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  • Writer's pictureTziporah Altman-Shafer

Planting Seeds

One summer I spent hours and hours planting a vegetable garden in my backyard. As anyone who has even done the same will tell you, it was hard work. There was a lot of weeding and watering before I saw any results. But before the end of the summer, there were vegetables! It was an amazing experience for me; I worked hard and saw tangible results.

My experience in the garden was very different than my experiences as a teacher. As a teacher we plant seeds, but it can take many, many years before we see them sprout and eventually produce fruit. Every once in awhile, though, a teacher has the pleasure of seeing that seed develop. Here is one such story.

There was a student in my Jewish Studies class for 6th and 7th grade at Milwaukee Jewish Day School. He was a great kid and I enjoyed teaching him. When we was a freshman and sophomore in high school I would see him occasionally and he would say, “I wish I had paid attention in Jewish studies class. It would be great if I remembered anything.” I told him I was sure he had retained more than he believed. During his junior year of high school he went on a study program in Israel. When his mom picked him up from the airport, he told her that the Jewish studies part of the program was all review of what he had learned in 6th and 7th grade at MJDS! His mom shared the story with me and I kvelled . . . the seed had sprouted!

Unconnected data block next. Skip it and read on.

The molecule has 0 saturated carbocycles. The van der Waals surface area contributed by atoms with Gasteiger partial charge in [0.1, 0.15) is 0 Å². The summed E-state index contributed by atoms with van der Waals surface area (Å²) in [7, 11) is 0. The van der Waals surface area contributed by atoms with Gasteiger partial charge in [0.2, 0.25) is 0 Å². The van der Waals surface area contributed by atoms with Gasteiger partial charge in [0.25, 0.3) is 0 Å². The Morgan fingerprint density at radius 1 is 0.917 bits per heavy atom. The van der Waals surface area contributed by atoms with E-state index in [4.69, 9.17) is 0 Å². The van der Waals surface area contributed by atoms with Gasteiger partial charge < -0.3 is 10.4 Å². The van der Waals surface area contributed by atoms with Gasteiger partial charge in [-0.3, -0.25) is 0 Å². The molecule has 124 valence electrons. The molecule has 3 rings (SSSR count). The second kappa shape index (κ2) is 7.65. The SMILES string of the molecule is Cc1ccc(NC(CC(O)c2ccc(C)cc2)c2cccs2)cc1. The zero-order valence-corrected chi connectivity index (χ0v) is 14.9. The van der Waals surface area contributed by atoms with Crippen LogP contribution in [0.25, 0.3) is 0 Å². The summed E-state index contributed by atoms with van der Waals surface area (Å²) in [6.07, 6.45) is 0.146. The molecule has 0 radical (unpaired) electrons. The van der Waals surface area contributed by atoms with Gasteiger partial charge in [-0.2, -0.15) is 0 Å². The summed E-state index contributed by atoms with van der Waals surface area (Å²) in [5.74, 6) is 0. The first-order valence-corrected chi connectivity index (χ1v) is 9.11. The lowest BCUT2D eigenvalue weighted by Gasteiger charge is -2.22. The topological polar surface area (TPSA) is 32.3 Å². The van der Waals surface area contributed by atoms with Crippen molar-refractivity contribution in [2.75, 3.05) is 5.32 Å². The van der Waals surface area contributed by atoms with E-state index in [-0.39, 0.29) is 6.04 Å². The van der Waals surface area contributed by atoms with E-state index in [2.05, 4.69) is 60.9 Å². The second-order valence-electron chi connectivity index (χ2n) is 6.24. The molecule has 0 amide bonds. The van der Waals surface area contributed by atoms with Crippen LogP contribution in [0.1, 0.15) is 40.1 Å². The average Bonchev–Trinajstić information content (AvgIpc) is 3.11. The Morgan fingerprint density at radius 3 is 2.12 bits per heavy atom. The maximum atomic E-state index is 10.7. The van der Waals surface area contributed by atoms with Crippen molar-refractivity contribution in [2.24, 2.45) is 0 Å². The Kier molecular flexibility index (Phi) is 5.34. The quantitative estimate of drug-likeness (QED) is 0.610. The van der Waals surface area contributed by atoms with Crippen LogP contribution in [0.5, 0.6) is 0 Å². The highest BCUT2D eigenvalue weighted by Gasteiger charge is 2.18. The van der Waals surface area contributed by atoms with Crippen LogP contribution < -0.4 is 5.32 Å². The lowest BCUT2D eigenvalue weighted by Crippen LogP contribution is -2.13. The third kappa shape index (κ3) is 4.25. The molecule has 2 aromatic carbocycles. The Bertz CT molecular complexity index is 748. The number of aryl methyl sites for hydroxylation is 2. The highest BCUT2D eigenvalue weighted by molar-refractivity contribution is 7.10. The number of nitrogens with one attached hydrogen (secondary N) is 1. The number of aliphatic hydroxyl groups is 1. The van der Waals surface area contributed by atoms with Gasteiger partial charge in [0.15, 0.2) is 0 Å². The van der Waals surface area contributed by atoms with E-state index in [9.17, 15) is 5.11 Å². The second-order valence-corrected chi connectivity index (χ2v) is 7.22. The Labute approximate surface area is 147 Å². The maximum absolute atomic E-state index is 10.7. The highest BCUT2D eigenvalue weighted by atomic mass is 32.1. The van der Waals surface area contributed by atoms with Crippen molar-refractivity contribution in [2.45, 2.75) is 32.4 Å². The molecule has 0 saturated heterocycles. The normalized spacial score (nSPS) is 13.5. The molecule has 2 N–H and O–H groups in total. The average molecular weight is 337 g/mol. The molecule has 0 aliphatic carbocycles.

One does not know the full impact of a day school education until long after graduation. The benefits are far more than just information learned. As Barbara Sheklin Davis said in a recent article, “It is clear that the day school, in addition to teaching Hebrew and customs and Bible, gives its students something else: a very positive sense of themselves as Jews. Rather than feeling different, isolated and strange, they feel proud, special and good about their Jewish identity. Their Jewish heritage matters to them; it is part of who they are and what they are.”

Why choose a Jewish day school? To plant seeds of Jewish learning, living, and tradition that will grow throughout your child’s lifetime.


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